If you could magically transport a letter back in time to your younger self, what would you write in that letter?
This is the question addressed by 64 acclaimed LGBT authors in the newly released The Letter Q: Queer Writers' Notes to Their Younger Selves, edited by Sarah Moon.
Each vignette is made endearing through the author's personal address—some pieces are snarky, some sweetly comical; all voice support for their younger self, which bespeaks the book's objective to the queer youth of today. This book is "It Gets Better" with substance, substantive anecdotes written in diverse styles, in diverse voices, and intended to speak to every queer youth—and, specifically, the nerdy, literary queer youth of today (yay!).
Literature does, to echo a line repeated variously at Monday's Lammys, save lives.
Here are some excerpts written by the authors to their younger selves:
"Worry less. Use what the world has given you.... And, in your writing, do stop trying to conform.... Literature is moved forward by writers who insist on their own particularities, and even their peculiarities. Critics don't matter, not over the long haul." —Michael Cunningham
"Everyone is afraid of what queer means and you will be the first to find out.... Write in your diary, go where it's warm, i.e., toward people who act like they like you, and bear in mind that some of them will also seem weird. Pay attention to how the person FEELS when you spend time with them, not how you will look when you show up with them in your world." —Eileen Myles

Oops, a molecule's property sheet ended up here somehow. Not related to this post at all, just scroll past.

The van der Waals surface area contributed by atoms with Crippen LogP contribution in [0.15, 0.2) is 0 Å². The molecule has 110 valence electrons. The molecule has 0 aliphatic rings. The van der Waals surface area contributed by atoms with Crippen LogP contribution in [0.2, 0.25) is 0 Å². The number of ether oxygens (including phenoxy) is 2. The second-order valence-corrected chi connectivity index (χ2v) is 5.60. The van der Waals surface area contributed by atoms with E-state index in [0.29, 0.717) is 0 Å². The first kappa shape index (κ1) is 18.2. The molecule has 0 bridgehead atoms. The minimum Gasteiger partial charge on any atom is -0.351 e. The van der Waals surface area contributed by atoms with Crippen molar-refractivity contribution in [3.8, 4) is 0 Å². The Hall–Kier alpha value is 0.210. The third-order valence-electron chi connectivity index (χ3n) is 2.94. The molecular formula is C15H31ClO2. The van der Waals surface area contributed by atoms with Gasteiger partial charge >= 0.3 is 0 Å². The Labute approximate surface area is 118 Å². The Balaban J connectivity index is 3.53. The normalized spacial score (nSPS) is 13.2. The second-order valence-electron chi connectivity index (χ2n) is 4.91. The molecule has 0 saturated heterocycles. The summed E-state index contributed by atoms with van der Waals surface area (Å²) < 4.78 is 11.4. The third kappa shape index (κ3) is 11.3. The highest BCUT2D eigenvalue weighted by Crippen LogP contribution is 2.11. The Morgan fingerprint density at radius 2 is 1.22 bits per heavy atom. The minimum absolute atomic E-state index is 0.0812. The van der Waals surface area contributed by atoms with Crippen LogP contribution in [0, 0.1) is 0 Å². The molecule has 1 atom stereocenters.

"You're right to be terrified. Love, in the fullness of its power, will turn you inside out.... I know that you desperately want someone to love you, to see you for who you are and to not only appreciate that but to buoy you up, floating. I promise you it will happen. A day will come when your fear will crumble in the face of a need to leap into the unknown that is love. Wait for it." —Malinda Lo
"The moment-to-moment sensations of the body do not lie. Use your body as a barometer.... I am suffering now as a direct result of your lack of sensitivity to the indications of your body. You pushed too hard. You did not trust your instincts and you did not trust the other bodies around you.... How can I encourage you to trust your body and the bodies of those around you in the moment-to-moment unfolding of your life and the lives of those around you? As Aristotle said, we find meaning in relation to those around us. I am aware now that what you do with your body and how you move through the world matters. You carry it all with you, through time, in the body." —Anne Bogart